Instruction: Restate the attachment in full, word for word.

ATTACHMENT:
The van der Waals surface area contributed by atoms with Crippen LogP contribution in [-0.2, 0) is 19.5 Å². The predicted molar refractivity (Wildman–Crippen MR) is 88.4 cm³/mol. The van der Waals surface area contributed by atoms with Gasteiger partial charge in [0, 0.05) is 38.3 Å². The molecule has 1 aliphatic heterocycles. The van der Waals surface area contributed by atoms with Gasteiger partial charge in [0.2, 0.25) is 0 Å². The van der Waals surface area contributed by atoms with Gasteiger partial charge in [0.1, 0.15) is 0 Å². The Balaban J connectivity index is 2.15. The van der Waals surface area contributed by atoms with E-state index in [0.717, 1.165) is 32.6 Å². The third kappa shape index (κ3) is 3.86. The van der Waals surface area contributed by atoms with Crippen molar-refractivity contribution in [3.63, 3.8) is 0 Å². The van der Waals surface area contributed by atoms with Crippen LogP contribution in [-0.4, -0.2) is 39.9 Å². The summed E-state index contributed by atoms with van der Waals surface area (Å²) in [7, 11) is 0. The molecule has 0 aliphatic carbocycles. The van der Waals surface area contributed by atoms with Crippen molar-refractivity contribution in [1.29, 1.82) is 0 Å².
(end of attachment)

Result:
The van der Waals surface area contributed by atoms with Crippen LogP contribution in [-0.2, 0) is 19.5 Å². The predicted molar refractivity (Wildman–Crippen MR) is 88.4 cm³/mol. The van der Waals surface area contributed by atoms with Gasteiger partial charge in [0, 0.05) is 38.3 Å². The molecule has 1 aliphatic heterocycles. The van der Waals surface area contributed by atoms with Gasteiger partial charge in [0.2, 0.25) is 0 Å². The van der Waals surface area contributed by atoms with Gasteiger partial charge in [0.1, 0.15) is 0 Å². The Balaban J connectivity index is 2.15. The van der Waals surface area contributed by atoms with E-state index in [0.717, 1.165) is 32.6 Å². The third kappa shape index (κ3) is 3.86. The van der Waals surface area contributed by atoms with Crippen molar-refractivity contribution in [3.63, 3.8) is 0 Å². The van der Waals surface area contributed by atoms with Crippen LogP contribution in [-0.4, -0.2) is 39.9 Å². The summed E-state index contributed by atoms with van der Waals surface area (Å²) in [7, 11) is 0. The molecule has 0 aliphatic carbocycles. The van der Waals surface area contributed by atoms with Crippen molar-refractivity contribution in [1.29, 1.82) is 0 Å².